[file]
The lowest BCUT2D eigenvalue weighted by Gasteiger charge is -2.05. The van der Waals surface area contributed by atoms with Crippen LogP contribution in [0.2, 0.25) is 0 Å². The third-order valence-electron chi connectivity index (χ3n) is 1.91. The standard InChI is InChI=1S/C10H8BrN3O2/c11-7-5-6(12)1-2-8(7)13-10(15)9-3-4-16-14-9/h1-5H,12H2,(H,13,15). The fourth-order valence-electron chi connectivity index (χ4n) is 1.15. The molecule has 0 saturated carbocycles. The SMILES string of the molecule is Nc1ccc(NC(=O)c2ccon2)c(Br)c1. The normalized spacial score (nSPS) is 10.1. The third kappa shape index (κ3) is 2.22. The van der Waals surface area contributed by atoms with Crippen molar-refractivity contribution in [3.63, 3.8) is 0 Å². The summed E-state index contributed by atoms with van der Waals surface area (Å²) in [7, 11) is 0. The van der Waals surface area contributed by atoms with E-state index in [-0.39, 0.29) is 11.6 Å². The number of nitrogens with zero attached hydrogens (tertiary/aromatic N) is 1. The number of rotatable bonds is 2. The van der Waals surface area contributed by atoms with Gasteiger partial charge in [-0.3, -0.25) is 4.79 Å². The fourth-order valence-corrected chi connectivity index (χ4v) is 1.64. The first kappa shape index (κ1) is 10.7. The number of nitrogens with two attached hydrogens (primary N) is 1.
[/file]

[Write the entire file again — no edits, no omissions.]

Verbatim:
The lowest BCUT2D eigenvalue weighted by Gasteiger charge is -2.05. The van der Waals surface area contributed by atoms with Crippen LogP contribution in [0.2, 0.25) is 0 Å². The third-order valence-electron chi connectivity index (χ3n) is 1.91. The standard InChI is InChI=1S/C10H8BrN3O2/c11-7-5-6(12)1-2-8(7)13-10(15)9-3-4-16-14-9/h1-5H,12H2,(H,13,15). The fourth-order valence-electron chi connectivity index (χ4n) is 1.15. The molecule has 0 saturated carbocycles. The SMILES string of the molecule is Nc1ccc(NC(=O)c2ccon2)c(Br)c1. The normalized spacial score (nSPS) is 10.1. The third kappa shape index (κ3) is 2.22. The van der Waals surface area contributed by atoms with Crippen molar-refractivity contribution in [3.63, 3.8) is 0 Å². The summed E-state index contributed by atoms with van der Waals surface area (Å²) in [7, 11) is 0. The van der Waals surface area contributed by atoms with E-state index in [-0.39, 0.29) is 11.6 Å². The number of nitrogens with zero attached hydrogens (tertiary/aromatic N) is 1. The number of rotatable bonds is 2. The van der Waals surface area contributed by atoms with Gasteiger partial charge in [-0.3, -0.25) is 4.79 Å². The fourth-order valence-corrected chi connectivity index (χ4v) is 1.64. The first kappa shape index (κ1) is 10.7. The number of nitrogens with two attached hydrogens (primary N) is 1.